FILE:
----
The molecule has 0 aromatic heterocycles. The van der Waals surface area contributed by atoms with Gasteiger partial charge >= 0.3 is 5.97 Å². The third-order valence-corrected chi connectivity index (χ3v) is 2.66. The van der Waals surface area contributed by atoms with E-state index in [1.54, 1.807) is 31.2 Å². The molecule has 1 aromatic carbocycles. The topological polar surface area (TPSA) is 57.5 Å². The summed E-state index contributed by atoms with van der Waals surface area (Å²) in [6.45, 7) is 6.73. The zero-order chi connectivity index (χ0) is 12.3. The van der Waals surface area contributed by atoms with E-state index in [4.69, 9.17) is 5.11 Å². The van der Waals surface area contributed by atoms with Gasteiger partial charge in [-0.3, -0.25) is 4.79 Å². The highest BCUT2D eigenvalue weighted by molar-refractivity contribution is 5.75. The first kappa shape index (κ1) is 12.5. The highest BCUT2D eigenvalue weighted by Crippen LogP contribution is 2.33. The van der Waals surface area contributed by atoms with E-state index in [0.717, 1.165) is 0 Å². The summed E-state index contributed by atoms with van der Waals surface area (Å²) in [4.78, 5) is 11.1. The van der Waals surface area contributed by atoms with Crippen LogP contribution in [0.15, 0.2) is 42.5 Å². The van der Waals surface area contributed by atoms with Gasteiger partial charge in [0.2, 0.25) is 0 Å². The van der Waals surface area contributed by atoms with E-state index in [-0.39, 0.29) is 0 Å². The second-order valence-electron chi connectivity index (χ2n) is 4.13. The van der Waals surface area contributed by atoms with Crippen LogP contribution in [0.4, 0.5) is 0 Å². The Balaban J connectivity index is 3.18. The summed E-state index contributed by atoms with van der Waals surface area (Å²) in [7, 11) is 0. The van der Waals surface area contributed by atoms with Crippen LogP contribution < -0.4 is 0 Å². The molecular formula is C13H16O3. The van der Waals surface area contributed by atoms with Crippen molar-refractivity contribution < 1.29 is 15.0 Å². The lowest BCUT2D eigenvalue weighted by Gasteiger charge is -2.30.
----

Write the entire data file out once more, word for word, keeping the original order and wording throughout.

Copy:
The molecule has 0 aromatic heterocycles. The van der Waals surface area contributed by atoms with Gasteiger partial charge >= 0.3 is 5.97 Å². The third-order valence-corrected chi connectivity index (χ3v) is 2.66. The van der Waals surface area contributed by atoms with E-state index in [1.54, 1.807) is 31.2 Å². The molecule has 1 aromatic carbocycles. The topological polar surface area (TPSA) is 57.5 Å². The summed E-state index contributed by atoms with van der Waals surface area (Å²) in [6.45, 7) is 6.73. The zero-order chi connectivity index (χ0) is 12.3. The van der Waals surface area contributed by atoms with E-state index in [4.69, 9.17) is 5.11 Å². The van der Waals surface area contributed by atoms with Gasteiger partial charge in [-0.3, -0.25) is 4.79 Å². The highest BCUT2D eigenvalue weighted by molar-refractivity contribution is 5.75. The first kappa shape index (κ1) is 12.5. The highest BCUT2D eigenvalue weighted by Crippen LogP contribution is 2.33. The van der Waals surface area contributed by atoms with E-state index in [0.717, 1.165) is 0 Å². The summed E-state index contributed by atoms with van der Waals surface area (Å²) in [4.78, 5) is 11.1. The van der Waals surface area contributed by atoms with Crippen LogP contribution in [0.15, 0.2) is 42.5 Å². The van der Waals surface area contributed by atoms with Gasteiger partial charge in [0.2, 0.25) is 0 Å². The van der Waals surface area contributed by atoms with E-state index in [-0.39, 0.29) is 0 Å². The second-order valence-electron chi connectivity index (χ2n) is 4.13. The van der Waals surface area contributed by atoms with Crippen LogP contribution in [0.4, 0.5) is 0 Å². The Balaban J connectivity index is 3.18. The summed E-state index contributed by atoms with van der Waals surface area (Å²) in [7, 11) is 0. The van der Waals surface area contributed by atoms with Crippen LogP contribution < -0.4 is 0 Å². The molecular formula is C13H16O3. The van der Waals surface area contributed by atoms with Crippen molar-refractivity contribution < 1.29 is 15.0 Å². The lowest BCUT2D eigenvalue weighted by Gasteiger charge is -2.30.